Tuesday, December 19, 2006

Generic NHibernate Enum String Mapping

Today one of my coworkers mentioned all the little NHibernate enum mapping turd classes that were accumulating in our data access layer.  See this post for more details on how it works and why you would want to do this.  I wondered aloud if generics could be used to eliminate this waste of disk space.  A few minutes later, this is what we came up with.

public class GenericEnumMapper<TEnum> : EnumStringType
public GenericEnumMapper() : base(typeof(TEnum))

To use this class in your NHibernate mapping file, just use the following lovely .NET 2.0 generics syntax in your "type" attribute:

MyAssemblyA]], MyAssemblyB

No, that ` is not an apostrophe, it's a backtick.  It lives on the same key as ~ on my keyboard.

Here it is in a sample hbm.xml mapping file:

<?xml version="1.0" encoding="utf-8" ?>
<hibernate-mapping xmlns="urn:nhibernate-mapping-2.0">
<class name="MyNamespaceA.UserCredential, MyAssemblyA"
table="UserCredential" lazy="false">
<id name="Id" column="ID" type="Guid">
<generator class="guid.comb" />
<property name="UserId" />
<property name="CredentialType" column="CredentialTypeID"
MyAssemblyA]], MyAssemblyB"

Copy, paste, and replace CredentialType with your own enum type, and you're good to go!


Anonymous said...

Avast! I tried your example and even checked it twice. Keeps giving me an NHibernate.MappingException "could not interpret type..." Any ideas?

Oran Dennison said...

Works on my box! ;) Does the non-generic technique described here work? If not, the problem is somewhere in your project and it would be simplest to debug your problem using the non-generic solution first and then switch to the generic version once you figure it out. If the non-generic solution works, there may be something wrong with your generic syntax. You're using a backtick ` not a ' apostrophe right? And you're double-nesting your brackets like this, [[]]? Try doing a copy-paste-modify to make extra sure.

Anonymous said...

Great post. Worked like a charm.

MatFiz said...

Thank you for the solution!
It's ugly but it shows the right direction.

Anonymous said...

Oran, thanks for the insight. I have taken what you have done here along with additional information to create a transparent NHibernate enum mapper. It will allow you to map complex (special characters, puctuation, etc...) from your enum into a database. You can find it here.


Anonymous said...

First, nice post! There are many reason to include the text of enums. It is amazing how performance is always emphasized when many, many scenarios would have virtually no performance impact for string versus int storage. How about reports or other contexts where the values are read-back? With string values, reports or exports are complete as-is. With enums, some form of lookup and conversion must be completed.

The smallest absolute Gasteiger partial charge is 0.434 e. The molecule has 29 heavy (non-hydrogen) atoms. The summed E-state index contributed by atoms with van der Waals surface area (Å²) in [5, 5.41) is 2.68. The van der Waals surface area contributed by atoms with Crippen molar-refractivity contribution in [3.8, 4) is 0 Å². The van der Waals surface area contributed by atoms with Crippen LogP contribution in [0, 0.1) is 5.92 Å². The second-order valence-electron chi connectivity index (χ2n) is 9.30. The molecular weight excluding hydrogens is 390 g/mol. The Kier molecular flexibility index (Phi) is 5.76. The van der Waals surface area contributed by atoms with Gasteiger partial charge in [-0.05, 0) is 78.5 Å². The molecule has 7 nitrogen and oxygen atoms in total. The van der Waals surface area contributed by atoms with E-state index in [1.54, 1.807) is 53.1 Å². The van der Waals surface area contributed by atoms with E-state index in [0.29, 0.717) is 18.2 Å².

BTW: Have you noticed that your "What I read" links are in a box placed directly in the middle of your post and it covers the most important line of code? That is not good... it is like a very seriously annoying advertisement that won't go away.

Anonymous said...

Why are there references to AssemblyA and AssemblyB?

Oran Dennison said...

GenericEnumMapper may be defined in a different assembly than MyEnum. So in the example given, MyEnum lives in AssemblyA while GenericEnumMapper lives in AssemblyB.

Unknown said...

If you're using NHibernate.Mapping.Attributes this becomes even easier because you don't have to much with the .NET funky generics representation syntax, the reflection takes care of it:

public virtual ResponseType Response { get; set; }

Which generates the following mapping:

<property name="Response" type="Namespace.GenericEnumMapper`1[[Namespace.ResponseType, Namespace.Assembly, Version=, Culture=neutral, PublicKeyToken=null]], Assembly" />

Anonymous said...

Forgive what may be a silly question, but at what point do changes made tot he enum in code get persisted to the database?

Oran Dennison said...

I would avoid changing the enum. But feel free to try it and find out... :-) Remember, there's no such thing as magic.

Reddy said...

It helped me today.. Thank you for the good work.


Anonymous said...

Thanks for contributing this. I couldn't have found this without your blog-entry!

PaRa said...

golden .......

ncloud said...

In the latest version of NHibernate (2.1.2) you can actually do this:

type="NHibernate.Type.EnumStringType`1[[MyAssembly.MyClass, MyAssembly]], NHibernate"

Thanks for the helpful post.

ncloud said...

In my previous comment it should be MyAssembly.MyEnum (not MyClass).

Anonymous said...

some mor information would be great